Wednesday, December 11, 2013

Got to stop

All UAE school buses have for the past couple of years been yellow, in the style of North American school buses, even Toyota Hiace minibuses. 

Some ravening bureaucrat decreed that the four-way hazards and brake lights should flash whenever the brakes were applied, which was a ludicrous idea because you couldn’t tell if a braking bus was slowing to enter a bus stop or to turn left or right. Thankfully, this ridiculousness seems to have been addressed, and the flashing lights that come on with the brakes are now additional to the normal brake lights and indicators.

Something else borrowed from North America is the swing-out STOP sign. Whenever a school bus stops and the door is opened to let passengers on or off, a red, octagonal STOP sign swings out and red lights flash. As far as I can ascertain from the internet and my American friends and family, when the sign is deployed, it’s illegal to pass the bus. On a single carriageway, that’s in both directions. The basic idea is that children can cross the road to and from a school bus without being hit by cars overtaking the bus.

I was going to have a rant about this a couple of years ago, but decided not to because it seems the legality of and penalty for passing one of these bus-mounted STOP signs depends on which US state you’re in.

The inevitable tragedy recently happened. Reported in 7DAYS, it seems a seventeen-year-old got off her school bus in Dibba Fujairah and was hit by a car. What a senseless waste. My understanding from the newspaper story, inferred from the bus driver being detained and questioned by the police, is that the bus was at the roadside when the collision occurred. Did the student cross the road when the STOP sign was deployed? The newspaper doesn’t say. 

Here is the problem. It’s very easy for the police and the courts to come down on the driver who hit a pedestrian crossing the road with a “You passed a school bus showing its STOP sign. That is forbidden. You are culpable.” But where is the requirement to stop enshrined in law? Certainly I’ve never seen it written. Is it a legal requirement in the UAE to stop behind one of these buses? My personal experience of stopping on Street 71 in Mirdif when the school bus deploys its STOP sign is that I get hooted at by the driver tailgating me, and everyone else razzes past the bus in the fast lane.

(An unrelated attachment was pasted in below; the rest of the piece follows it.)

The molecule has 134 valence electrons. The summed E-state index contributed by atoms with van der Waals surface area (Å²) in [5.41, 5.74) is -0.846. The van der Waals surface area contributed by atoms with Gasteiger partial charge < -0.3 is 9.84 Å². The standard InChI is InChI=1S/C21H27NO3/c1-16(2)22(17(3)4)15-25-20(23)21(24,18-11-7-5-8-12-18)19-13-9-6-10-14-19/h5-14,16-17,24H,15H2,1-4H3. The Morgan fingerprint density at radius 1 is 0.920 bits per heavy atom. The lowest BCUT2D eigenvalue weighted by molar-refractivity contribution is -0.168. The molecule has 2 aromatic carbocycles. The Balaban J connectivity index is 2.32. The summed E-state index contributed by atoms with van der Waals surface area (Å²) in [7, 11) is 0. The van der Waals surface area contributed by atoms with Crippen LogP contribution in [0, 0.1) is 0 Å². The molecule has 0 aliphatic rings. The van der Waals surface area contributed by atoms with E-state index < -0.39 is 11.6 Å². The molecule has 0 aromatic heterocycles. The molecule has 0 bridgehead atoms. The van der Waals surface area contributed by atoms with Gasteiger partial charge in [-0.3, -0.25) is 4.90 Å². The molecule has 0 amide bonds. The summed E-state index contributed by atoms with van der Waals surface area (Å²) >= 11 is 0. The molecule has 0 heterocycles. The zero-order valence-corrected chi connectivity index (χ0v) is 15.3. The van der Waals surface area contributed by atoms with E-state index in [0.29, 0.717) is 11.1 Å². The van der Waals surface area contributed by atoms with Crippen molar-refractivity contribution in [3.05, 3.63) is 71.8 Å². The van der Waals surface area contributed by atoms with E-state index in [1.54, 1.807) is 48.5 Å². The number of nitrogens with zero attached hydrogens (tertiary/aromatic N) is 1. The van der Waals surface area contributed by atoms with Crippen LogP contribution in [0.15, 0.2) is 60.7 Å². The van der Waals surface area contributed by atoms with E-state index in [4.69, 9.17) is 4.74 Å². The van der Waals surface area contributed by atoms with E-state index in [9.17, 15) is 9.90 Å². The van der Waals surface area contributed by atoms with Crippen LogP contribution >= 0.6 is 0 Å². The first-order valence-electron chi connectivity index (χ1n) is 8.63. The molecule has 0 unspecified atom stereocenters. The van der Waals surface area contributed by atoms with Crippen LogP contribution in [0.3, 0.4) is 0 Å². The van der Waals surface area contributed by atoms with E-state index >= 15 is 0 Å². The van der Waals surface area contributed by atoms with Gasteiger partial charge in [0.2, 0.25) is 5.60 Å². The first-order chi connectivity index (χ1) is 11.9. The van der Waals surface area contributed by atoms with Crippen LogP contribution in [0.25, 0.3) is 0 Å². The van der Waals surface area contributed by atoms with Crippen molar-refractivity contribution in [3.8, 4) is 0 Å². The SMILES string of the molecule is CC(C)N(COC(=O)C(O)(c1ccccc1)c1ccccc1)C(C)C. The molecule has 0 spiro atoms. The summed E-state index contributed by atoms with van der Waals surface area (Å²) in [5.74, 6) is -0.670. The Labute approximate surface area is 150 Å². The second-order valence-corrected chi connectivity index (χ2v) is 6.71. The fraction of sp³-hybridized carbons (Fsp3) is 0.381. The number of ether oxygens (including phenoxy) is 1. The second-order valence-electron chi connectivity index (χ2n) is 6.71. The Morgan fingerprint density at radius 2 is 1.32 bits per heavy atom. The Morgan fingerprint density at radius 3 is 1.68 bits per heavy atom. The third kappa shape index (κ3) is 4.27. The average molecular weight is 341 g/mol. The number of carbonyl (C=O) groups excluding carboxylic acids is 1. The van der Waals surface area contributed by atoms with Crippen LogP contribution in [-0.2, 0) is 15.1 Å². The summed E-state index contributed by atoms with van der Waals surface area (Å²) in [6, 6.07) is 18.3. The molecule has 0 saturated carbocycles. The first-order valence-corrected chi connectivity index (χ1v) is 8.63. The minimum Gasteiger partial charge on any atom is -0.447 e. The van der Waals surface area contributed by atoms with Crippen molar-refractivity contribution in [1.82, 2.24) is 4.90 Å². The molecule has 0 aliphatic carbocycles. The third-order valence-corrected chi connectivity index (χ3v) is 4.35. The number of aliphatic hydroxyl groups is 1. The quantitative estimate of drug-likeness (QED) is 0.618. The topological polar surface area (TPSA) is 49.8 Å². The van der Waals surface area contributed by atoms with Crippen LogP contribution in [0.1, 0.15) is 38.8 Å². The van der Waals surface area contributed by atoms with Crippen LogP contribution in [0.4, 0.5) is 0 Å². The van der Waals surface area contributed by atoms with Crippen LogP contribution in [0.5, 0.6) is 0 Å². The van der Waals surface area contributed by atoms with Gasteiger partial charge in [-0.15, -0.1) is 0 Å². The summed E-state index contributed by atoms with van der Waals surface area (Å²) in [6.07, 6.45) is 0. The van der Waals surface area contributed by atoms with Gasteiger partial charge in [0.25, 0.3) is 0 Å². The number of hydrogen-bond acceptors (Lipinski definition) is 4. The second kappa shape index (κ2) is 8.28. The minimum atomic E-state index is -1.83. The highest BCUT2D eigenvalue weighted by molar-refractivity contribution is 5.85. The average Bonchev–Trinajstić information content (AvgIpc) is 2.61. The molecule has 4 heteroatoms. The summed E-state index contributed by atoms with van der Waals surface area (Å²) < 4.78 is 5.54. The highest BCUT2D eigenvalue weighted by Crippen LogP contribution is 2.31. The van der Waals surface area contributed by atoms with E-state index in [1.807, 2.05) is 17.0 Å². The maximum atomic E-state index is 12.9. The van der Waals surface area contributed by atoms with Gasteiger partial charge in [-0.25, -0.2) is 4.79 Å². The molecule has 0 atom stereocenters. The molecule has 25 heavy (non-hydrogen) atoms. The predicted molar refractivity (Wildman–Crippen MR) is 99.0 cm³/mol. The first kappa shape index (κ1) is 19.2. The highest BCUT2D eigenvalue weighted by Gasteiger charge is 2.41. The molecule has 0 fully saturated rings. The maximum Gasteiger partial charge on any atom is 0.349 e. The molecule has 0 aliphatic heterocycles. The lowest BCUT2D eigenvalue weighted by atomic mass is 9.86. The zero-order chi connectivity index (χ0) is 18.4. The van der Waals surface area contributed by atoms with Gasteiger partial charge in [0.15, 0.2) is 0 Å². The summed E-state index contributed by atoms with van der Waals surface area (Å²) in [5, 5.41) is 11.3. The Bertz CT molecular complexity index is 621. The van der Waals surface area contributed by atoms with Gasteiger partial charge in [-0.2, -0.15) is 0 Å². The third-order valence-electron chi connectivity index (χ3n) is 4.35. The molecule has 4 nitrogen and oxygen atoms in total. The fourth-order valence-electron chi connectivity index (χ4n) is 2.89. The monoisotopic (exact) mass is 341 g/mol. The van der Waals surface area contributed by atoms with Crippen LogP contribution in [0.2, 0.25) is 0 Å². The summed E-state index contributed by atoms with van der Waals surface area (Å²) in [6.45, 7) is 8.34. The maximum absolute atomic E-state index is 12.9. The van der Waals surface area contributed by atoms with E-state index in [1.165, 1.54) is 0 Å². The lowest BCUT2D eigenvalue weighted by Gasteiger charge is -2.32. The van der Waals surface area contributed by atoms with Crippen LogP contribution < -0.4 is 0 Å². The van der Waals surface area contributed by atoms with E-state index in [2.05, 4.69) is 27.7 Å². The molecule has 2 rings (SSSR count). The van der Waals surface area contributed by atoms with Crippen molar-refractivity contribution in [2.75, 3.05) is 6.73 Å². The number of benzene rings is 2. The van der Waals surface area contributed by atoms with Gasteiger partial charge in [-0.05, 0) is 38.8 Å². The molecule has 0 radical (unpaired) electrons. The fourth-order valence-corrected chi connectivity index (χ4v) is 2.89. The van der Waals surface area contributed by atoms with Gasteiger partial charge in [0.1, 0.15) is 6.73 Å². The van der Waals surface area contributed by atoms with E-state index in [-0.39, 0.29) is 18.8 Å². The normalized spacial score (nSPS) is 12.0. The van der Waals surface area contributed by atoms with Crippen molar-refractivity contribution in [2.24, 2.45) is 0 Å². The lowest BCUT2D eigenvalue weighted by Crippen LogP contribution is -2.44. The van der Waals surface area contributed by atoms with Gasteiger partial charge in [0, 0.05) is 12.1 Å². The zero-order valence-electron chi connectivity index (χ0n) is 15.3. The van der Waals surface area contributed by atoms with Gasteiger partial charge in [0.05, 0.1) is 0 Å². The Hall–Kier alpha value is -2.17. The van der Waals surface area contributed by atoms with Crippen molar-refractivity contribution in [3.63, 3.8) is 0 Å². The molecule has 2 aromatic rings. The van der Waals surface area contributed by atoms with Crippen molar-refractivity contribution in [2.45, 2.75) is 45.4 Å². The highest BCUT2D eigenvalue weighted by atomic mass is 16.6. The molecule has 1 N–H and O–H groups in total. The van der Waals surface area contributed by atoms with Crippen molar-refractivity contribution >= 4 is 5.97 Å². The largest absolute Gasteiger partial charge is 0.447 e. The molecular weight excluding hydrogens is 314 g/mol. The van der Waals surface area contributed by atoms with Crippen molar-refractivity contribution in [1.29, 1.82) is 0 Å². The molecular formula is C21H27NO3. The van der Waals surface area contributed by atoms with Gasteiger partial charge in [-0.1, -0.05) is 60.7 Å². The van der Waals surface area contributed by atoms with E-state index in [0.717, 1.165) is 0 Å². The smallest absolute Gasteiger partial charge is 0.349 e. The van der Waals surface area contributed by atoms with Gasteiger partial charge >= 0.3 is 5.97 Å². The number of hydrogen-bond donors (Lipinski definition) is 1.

Legal issues aside, what possesses someone to hurtle past a stopped school bus or ice-cream van? These are both child magnets. Not UAE law, but the UK Highway Code (Rule 209) says to: “Drive carefully and slowly when passing a stationary bus showing a ‘School Bus’ sign,” and Rule 206 includes the note that “…children are more interested in ice cream than traffic…”

We’re back to the same old mantra that I’ve talked about before. Local highway authorities cherry-pick ideas from international design standards, and similarly cherry-pick the rules for road users. Drivers from any of 150 or more different nationalities apply their own versions of what is right (and what they can get away with), or have learned from driving instructors who apply their own opinions from their own training and experience. And no, it isn’t “obvious” that you don’t cross an unbroken centreline, that parking is forbidden on double yellow lines, or you’re not allowed to drive on the breakdown lane. Normal custom and practice, perhaps, but unless It Is Written, it isn’t the Law.

What is desperately needed is a federal rule book; a Highway Code, if you will. With all the rules written down and publicly available, there’s much less scope for wild interpretation. And no, printing up a list of traffic offences in the local paper does not constitute publishing a Highway Code.


1 comment:

Brn said...

I think that the penalty for passing a stopped school bus varies by state, but it is universally illegal in all states. I know that when I was taking Drivers Ed in North Carolina you got more black points for passing a stopped school bus than for any other infraction.


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